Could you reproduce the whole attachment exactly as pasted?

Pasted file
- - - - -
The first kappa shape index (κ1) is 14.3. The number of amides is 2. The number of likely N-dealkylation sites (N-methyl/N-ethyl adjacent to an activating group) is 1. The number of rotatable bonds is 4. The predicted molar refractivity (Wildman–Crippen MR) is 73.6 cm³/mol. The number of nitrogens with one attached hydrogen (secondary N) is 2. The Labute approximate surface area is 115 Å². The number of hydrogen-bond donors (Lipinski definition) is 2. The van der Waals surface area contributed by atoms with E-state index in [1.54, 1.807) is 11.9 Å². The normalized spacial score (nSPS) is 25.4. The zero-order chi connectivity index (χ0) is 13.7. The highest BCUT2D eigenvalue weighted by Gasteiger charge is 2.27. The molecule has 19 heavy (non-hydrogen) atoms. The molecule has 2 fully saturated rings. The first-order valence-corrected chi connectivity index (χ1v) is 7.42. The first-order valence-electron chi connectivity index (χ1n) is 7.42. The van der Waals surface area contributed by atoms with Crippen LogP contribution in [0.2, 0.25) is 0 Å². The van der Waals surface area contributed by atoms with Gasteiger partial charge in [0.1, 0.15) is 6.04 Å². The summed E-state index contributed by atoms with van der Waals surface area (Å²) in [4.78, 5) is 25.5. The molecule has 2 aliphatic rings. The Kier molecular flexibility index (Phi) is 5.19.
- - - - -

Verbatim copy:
The first kappa shape index (κ1) is 14.3. The number of amides is 2. The number of likely N-dealkylation sites (N-methyl/N-ethyl adjacent to an activating group) is 1. The number of rotatable bonds is 4. The predicted molar refractivity (Wildman–Crippen MR) is 73.6 cm³/mol. The number of nitrogens with one attached hydrogen (secondary N) is 2. The Labute approximate surface area is 115 Å². The number of hydrogen-bond donors (Lipinski definition) is 2. The van der Waals surface area contributed by atoms with E-state index in [1.54, 1.807) is 11.9 Å². The normalized spacial score (nSPS) is 25.4. The zero-order chi connectivity index (χ0) is 13.7. The highest BCUT2D eigenvalue weighted by Gasteiger charge is 2.27. The molecule has 19 heavy (non-hydrogen) atoms. The molecule has 2 fully saturated rings. The first-order valence-corrected chi connectivity index (χ1v) is 7.42. The first-order valence-electron chi connectivity index (χ1n) is 7.42. The van der Waals surface area contributed by atoms with Crippen LogP contribution in [0.2, 0.25) is 0 Å². The van der Waals surface area contributed by atoms with Gasteiger partial charge in [0.1, 0.15) is 6.04 Å². The summed E-state index contributed by atoms with van der Waals surface area (Å²) in [4.78, 5) is 25.5. The molecule has 2 aliphatic rings. The Kier molecular flexibility index (Phi) is 5.19.